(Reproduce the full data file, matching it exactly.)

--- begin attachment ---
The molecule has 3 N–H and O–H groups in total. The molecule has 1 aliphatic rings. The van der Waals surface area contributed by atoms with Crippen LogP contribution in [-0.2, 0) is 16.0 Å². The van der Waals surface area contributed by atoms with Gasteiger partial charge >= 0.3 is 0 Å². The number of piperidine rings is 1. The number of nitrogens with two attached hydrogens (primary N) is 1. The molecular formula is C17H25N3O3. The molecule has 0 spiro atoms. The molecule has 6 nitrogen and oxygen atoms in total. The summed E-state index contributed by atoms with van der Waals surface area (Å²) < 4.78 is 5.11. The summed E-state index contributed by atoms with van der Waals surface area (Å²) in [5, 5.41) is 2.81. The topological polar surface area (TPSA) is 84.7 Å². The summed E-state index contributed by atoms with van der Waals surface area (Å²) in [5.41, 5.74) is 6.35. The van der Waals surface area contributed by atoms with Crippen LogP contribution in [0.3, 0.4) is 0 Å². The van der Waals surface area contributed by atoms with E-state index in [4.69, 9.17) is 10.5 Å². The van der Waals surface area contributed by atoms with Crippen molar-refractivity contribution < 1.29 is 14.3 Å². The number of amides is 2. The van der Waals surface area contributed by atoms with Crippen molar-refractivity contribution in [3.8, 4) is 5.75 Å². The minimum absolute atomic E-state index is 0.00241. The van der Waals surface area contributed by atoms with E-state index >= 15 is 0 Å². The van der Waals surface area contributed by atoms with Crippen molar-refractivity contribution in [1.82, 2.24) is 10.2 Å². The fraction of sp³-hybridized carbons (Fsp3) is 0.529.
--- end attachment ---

The molecule has 3 N–H and O–H groups in total. The molecule has 1 aliphatic rings. The van der Waals surface area contributed by atoms with Crippen LogP contribution in [-0.2, 0) is 16.0 Å². The van der Waals surface area contributed by atoms with Gasteiger partial charge >= 0.3 is 0 Å². The number of piperidine rings is 1. The number of nitrogens with two attached hydrogens (primary N) is 1. The molecular formula is C17H25N3O3. The molecule has 0 spiro atoms. The molecule has 6 nitrogen and oxygen atoms in total. The summed E-state index contributed by atoms with van der Waals surface area (Å²) < 4.78 is 5.11. The summed E-state index contributed by atoms with van der Waals surface area (Å²) in [5, 5.41) is 2.81. The topological polar surface area (TPSA) is 84.7 Å². The summed E-state index contributed by atoms with van der Waals surface area (Å²) in [5.41, 5.74) is 6.35. The van der Waals surface area contributed by atoms with Crippen LogP contribution in [0.3, 0.4) is 0 Å². The van der Waals surface area contributed by atoms with E-state index in [4.69, 9.17) is 10.5 Å². The van der Waals surface area contributed by atoms with Crippen molar-refractivity contribution < 1.29 is 14.3 Å². The number of amides is 2. The van der Waals surface area contributed by atoms with Crippen molar-refractivity contribution in [3.8, 4) is 5.75 Å². The minimum absolute atomic E-state index is 0.00241. The van der Waals surface area contributed by atoms with E-state index >= 15 is 0 Å². The van der Waals surface area contributed by atoms with Crippen molar-refractivity contribution in [1.82, 2.24) is 10.2 Å². The fraction of sp³-hybridized carbons (Fsp3) is 0.529.